Hands on Review: Milwaukee MW102 and PH55 pH Meters

This review is by Homebrew Finds Contributor Brad Probert.  Brad is an engineer, expert homebrewer and experienced reviewer.  Grab a link to Brad’s website at the end of this review.

If you’re like me when I was new to all-grain brewing, you were reading every post and homebrew book out there trying to figure out why your mash conversion efficiency was so much lower than you planned/wanted/expected. I came across some reference to mash pH and its effect on conversion efficiency, filed it under “way too complicated and science-y for a hobby”, and moved onto something easier to relate to. I bought a pack of pH test strips and used them once and realized the color looked slightly like none of the marks on the box and simultaneously like all of the marks. I again shoved this pH stuff to the background of my homebrew brain.

Now, several years in, I’m more comfortable with my processes, equipment and recipe creation, and am looking to chase out any variables that can negatively affect my beer. Reading brewing literature in pursuit of better beer, I can no longer ignore the emphasis they place on a target mash pH when brewing light colored and light bodied beers. So I find myself back wanting to measure and start to understand my mash pH.


The meters featured in this review:


What is pH?

I’m an engineer by profession, but I only dive into mass-nerdiness to a certain depth before pulling back and figuring out how to simplify complicated physical phenomena. In chemistry terms, pH is a measure of Hydrogen ion concentration. Don’t skim ahead yet, that’s as deep as I’m going. For me, that’s enough to enable a wander through this variable.

Your wort is your own chemical concoction. There’s all of this stuff going on based on amount of malts, types of malts (due to their own chemical properties), type of water, and what minerals you have floating around in your water. All of that affects your pH. There is good information out there about how you can tweak different variables to affect your pH, and you don’t have to think of Hydrogen ions at all. But you do need a way to measure the pH so you know when you’ve got all your ingredients dialed in to hit your target pH.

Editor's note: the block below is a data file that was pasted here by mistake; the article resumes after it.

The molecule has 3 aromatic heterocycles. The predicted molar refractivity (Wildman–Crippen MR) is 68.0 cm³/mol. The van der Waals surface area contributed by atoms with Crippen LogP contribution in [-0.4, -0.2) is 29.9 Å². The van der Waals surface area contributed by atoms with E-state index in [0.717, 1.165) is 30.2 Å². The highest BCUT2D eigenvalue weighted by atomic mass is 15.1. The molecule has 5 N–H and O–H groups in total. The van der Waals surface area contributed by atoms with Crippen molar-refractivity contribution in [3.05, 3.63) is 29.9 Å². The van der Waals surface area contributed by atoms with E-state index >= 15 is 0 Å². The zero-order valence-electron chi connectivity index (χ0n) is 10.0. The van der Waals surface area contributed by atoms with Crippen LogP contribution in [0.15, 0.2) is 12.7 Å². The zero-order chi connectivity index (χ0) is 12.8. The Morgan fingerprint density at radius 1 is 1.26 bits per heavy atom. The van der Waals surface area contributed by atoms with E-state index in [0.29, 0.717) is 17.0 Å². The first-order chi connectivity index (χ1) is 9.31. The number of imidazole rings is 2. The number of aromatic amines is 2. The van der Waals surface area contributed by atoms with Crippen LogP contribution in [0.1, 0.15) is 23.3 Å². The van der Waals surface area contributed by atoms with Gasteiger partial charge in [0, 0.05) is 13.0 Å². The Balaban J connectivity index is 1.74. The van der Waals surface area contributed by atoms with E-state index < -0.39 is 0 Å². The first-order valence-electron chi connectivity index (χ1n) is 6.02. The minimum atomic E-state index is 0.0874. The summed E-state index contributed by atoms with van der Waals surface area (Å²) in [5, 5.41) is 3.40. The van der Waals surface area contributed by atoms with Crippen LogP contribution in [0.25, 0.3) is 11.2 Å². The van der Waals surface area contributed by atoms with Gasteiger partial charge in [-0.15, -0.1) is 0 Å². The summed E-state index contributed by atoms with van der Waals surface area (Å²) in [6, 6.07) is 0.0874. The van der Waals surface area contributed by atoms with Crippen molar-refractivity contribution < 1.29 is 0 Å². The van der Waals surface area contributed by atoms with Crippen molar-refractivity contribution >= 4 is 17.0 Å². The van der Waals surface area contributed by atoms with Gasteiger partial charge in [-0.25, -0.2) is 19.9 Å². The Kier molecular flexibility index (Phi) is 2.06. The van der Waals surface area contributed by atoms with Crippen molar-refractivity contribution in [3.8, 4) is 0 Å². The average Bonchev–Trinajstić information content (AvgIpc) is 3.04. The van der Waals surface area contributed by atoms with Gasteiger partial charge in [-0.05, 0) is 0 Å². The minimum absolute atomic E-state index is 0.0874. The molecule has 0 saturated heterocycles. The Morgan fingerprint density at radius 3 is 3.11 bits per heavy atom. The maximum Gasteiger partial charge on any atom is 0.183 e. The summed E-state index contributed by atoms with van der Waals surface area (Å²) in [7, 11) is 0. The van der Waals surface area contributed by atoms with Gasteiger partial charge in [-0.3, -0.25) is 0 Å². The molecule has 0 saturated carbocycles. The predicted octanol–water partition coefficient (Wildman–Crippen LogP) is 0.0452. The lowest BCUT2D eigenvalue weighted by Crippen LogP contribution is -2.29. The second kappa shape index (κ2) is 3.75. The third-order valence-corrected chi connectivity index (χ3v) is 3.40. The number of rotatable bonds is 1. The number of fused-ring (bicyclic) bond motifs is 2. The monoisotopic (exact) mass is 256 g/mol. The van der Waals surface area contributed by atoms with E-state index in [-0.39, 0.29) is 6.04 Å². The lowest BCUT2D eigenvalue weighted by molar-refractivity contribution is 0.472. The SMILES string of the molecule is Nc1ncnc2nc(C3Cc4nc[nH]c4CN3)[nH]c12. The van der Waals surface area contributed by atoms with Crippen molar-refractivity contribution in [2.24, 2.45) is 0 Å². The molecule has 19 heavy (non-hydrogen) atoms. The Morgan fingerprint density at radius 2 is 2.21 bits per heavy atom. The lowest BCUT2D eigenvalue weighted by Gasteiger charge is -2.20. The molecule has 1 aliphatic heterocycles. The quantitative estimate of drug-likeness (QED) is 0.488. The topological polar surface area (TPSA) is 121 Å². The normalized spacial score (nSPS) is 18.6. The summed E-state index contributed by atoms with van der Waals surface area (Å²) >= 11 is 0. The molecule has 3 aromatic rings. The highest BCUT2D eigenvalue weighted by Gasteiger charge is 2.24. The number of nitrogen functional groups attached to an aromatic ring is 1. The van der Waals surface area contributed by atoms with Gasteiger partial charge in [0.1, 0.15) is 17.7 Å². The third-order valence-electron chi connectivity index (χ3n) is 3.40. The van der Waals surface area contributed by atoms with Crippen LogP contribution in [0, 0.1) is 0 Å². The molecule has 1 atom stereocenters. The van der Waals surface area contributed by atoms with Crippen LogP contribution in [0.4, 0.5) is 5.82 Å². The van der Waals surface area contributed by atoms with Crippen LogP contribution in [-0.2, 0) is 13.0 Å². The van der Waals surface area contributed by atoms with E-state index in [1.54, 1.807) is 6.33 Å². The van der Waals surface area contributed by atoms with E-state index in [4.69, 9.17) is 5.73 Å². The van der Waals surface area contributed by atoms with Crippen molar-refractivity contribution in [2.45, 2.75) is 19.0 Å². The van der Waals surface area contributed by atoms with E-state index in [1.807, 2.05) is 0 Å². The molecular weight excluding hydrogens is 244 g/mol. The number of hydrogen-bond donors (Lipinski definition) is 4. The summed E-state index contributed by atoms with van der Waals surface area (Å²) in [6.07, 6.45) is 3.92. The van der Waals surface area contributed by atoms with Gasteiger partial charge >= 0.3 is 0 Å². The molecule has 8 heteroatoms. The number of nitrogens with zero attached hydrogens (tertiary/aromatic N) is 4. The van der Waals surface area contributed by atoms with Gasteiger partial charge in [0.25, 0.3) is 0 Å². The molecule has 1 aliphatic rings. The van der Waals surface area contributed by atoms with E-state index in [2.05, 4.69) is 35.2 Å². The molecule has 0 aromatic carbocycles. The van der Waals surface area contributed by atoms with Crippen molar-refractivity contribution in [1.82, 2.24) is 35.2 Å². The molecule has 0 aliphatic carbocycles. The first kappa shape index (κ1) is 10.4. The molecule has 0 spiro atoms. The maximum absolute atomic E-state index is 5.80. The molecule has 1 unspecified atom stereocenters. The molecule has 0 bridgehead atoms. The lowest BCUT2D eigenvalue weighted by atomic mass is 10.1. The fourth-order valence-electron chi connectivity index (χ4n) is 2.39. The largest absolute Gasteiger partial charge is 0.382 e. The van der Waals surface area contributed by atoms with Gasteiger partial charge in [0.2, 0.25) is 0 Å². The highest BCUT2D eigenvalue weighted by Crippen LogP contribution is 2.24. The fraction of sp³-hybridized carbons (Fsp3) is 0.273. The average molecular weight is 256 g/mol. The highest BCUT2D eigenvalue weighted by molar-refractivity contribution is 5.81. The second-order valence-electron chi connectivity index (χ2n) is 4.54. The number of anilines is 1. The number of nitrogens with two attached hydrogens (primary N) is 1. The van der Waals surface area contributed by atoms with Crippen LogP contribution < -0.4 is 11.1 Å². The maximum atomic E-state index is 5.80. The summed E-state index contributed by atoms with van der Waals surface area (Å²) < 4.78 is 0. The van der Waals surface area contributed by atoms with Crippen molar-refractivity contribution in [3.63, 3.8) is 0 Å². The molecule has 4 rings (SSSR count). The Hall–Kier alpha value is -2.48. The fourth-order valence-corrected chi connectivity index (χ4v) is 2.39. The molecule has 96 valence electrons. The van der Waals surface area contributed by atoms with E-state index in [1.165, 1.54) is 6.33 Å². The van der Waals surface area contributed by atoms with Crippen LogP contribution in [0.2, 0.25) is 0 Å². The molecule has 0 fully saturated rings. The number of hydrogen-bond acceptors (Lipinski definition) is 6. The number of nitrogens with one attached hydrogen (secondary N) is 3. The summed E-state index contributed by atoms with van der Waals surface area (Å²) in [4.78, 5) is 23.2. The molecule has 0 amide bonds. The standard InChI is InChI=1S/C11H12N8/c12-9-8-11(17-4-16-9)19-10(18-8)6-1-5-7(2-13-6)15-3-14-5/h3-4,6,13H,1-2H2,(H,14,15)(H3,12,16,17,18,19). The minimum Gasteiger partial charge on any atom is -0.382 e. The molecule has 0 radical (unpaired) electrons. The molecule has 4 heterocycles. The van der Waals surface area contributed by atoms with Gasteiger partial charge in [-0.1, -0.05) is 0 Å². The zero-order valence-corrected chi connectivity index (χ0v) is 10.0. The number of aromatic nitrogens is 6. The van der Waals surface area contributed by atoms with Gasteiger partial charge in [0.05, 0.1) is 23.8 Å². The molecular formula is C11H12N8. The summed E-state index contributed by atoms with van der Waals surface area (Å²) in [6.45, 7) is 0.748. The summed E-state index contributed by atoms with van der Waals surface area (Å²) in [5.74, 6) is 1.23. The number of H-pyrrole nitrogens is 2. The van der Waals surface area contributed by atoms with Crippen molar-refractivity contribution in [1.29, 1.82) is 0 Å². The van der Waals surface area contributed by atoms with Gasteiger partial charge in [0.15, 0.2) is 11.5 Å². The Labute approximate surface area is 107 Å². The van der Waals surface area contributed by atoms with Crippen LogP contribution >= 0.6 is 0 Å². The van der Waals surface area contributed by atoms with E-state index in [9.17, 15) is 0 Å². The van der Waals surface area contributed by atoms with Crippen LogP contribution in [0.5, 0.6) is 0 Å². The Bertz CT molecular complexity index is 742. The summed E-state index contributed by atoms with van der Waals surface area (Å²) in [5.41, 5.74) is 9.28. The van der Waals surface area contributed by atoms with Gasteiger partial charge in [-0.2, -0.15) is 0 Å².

Temperature and pH

Temperature has a huge effect on pH, in multiple ways. First off, it affects your chemical concoction itself. As your wort heats up, it allows the ions to move around more freely (and remember those ions are what your pH measurement is all about), and it can also affect/create chemical reactions that change the chemical make-up of your wort and again play around with the amount of Hydrogen ions floating around in it.

Because of these effects, any reference to a “target” or “ideal” pH that don’t also come with a temperature reference are incomplete. The most frequently cited target range is 5.2 – 5.6, and in John Palmer’s great encyclopedia, How to Brew, he thankfully notes in his chapter on adjusting mash pH that this is at room temperature. This makes good practical sense for 2 reasons. The first is that most pH meters cannot handle high temperatures (above ~120 F) due to the physical aspects of the sensor. So unless in the case of higher end equipment, you’re not going to ever be reading at mash temperature itself. And applying some crude rule of thumb like “add 0.3 to your pH reading” is so general that it blows away the precision you’re trying to hone in on by specifying a tight target pH range. The second reason room temperature reading makes sense is that as soon as you pull off a sample of wort, it is cooling down to head toward room temperature anyway. So trying to measure pH (which we’ve just said is very sensitive to temperature) on a sample that is quickly changing temperature is going to introduce a lot of measurement error.